Disproving a Hypothesis and Moving the Research Forward
What do you do when your research hypothesis is disproved? Perhaps the discovery of a new record, lack of DNA evidence, or even discovering another person of a similar name could lead to your proposed ancestor turning out to be incorrect. Do you give up or use the findings as an opportunity to move forward with a new avenue of research? The silver lining in this scenario can emerge with a reexamination of the research question, record analysis, and a new research plan.
I recently let go of the hypothesis that George W. Dillard was the father of my ancestor, Cynthia (Dillard) Royston. If you have followed my research, you know how much work has gone into this effort. Two Research like a Pro study groups in 2018 brought together my research of the past 15 years about George and identified and eliminated other Dillard men as candidates for Cynthia’s father. Even after completing two projects doubts lingered and I could not state with confidence that George was the father of Cynthia. I had not connected George to Cynthia on my Ancestry tree and Thrulines showed another possible family line for her adding to my doubts.
Disproving a Hypothesis
Recently, a podcast listener and proven descendant of George W. Dillard contacted me via Family Locket. She had listened to RLP podcast episode 10 , the George W. Dillard Case Study, where Nicole and I discuss the Dillard research. Continuing our correspondence through email, this listener shared images of the Dillard family bible where the female born in 1815 was identified as Mariah L. Dillard married to a James [K—-]. Mariah’s headstone further named her as M Louisa Dillard, wife of James Kivlin. With only one female in the 1820 and 1830 household of George W. Dillard of an appropriate age to be Cynthia, my hypothesis was disproved. Mariah Louisa (Dillard) Kivlin was the daughter of George W. Dillard, not my ancestor, Cynthia (Dillard) Royston.
To further test this new information via DNA, I added George W. Dillard as the father of Cynthia to my Ancestry tree then waited for Thrulines to populate. After a few days, only a few matches appeared, those that were known descendants of Cynthia who had added George as the father based on the circumstantial evidence. With no DNA matches to the many known descendants of George W. Dillard, I discarded my hypothesis.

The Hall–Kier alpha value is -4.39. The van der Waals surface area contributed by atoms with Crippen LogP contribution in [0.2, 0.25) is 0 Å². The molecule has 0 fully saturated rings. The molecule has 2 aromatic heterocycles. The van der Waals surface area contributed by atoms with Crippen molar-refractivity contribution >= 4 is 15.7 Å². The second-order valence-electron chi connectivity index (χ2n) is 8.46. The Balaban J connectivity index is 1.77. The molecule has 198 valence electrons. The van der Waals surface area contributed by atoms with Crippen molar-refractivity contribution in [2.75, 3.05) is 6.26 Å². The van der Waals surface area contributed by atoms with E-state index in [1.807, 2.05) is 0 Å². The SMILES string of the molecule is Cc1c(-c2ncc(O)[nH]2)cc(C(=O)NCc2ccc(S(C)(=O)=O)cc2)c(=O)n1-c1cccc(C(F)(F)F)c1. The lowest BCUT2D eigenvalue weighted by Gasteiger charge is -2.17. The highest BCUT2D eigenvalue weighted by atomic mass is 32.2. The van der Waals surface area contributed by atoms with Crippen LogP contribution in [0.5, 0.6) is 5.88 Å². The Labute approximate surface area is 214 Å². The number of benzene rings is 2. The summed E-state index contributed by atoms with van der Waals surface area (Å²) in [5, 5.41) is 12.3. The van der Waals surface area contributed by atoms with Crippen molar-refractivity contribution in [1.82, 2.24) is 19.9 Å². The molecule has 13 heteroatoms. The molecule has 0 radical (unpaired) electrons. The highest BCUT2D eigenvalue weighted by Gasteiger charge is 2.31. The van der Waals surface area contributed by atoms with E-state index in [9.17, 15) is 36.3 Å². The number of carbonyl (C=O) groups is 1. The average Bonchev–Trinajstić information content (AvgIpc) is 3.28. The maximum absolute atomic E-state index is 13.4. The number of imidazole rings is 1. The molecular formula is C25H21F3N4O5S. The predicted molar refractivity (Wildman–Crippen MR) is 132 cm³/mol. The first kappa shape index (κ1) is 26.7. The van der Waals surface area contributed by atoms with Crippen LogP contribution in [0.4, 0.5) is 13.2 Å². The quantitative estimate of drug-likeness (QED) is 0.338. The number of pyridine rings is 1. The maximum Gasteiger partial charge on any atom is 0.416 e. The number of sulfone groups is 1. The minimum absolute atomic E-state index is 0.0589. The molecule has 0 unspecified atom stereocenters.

Reexamining the Research
My research question remained, “who was the father of Cynthia (Dillard) Royston born about 1815 in Georgia and died 2 August 1882 in Collin County, Texas.” A previous research project had identified ten candidates who fit the requirements for a father/mother of Cynthia:
-Born before 1795
-Residing in Georgia in 1820 with a female about five years of age in the household
-Residing in Georgia, possibly near the Alabama border in 1830 with a female in the household about fifteen years old
The research attempted to disprove each of the ten candidates via probate, marriage, and census records as well as family trees. All nine men were eliminated leaving only one woman, a Susan Dillard of Muscogee County, Georgia, as a possible connection. Her 1830 household revealed a female of appropriate age for Cynthia and although it is unlikely Susan was Cynthia’s mother based on the age difference of only fifteen years, it is possible.
Reviewing the research led to several new questions. Could Susan be the second wife of Cynthia’s father who was likely deceased by the 1830 census? George W. Dillard was also residing in Muscogee County, Georgia. Was he an extended family member, perhaps a cousin? Could Cynthia have been in the 1830 household of a Dillard man residing in Alabama instead of Georgia?
Moving the Research Forward
With George W. Dillard eliminated as the father for Cynthia, I can now advance my research via DNA as well as pursuing a new hypothesis. Having my research logged and written made it easy for me to review my findings and explore new avenues for the future without having to wade through unorganized research notes – a huge benefit of following the research process. If you’d like to know more about this case, you can read my reports of the two research projects centered on this research question.
We invest a great deal of time in our research and we may be guilty of what is known as “confirmation bias” – trying to make the pieces fit together based on circumstantial evidence or what we want an answer to be. Realizing that a key piece of evidence may emerge, such as the Dillard family bible, we do our best to form and test our hypotheses. When our theory is disproved, rather than feel disappointed, we can be excited to finally put that theory to rest and go to work on a new avenue of research.
Best of luck in all your genealogical endeavors!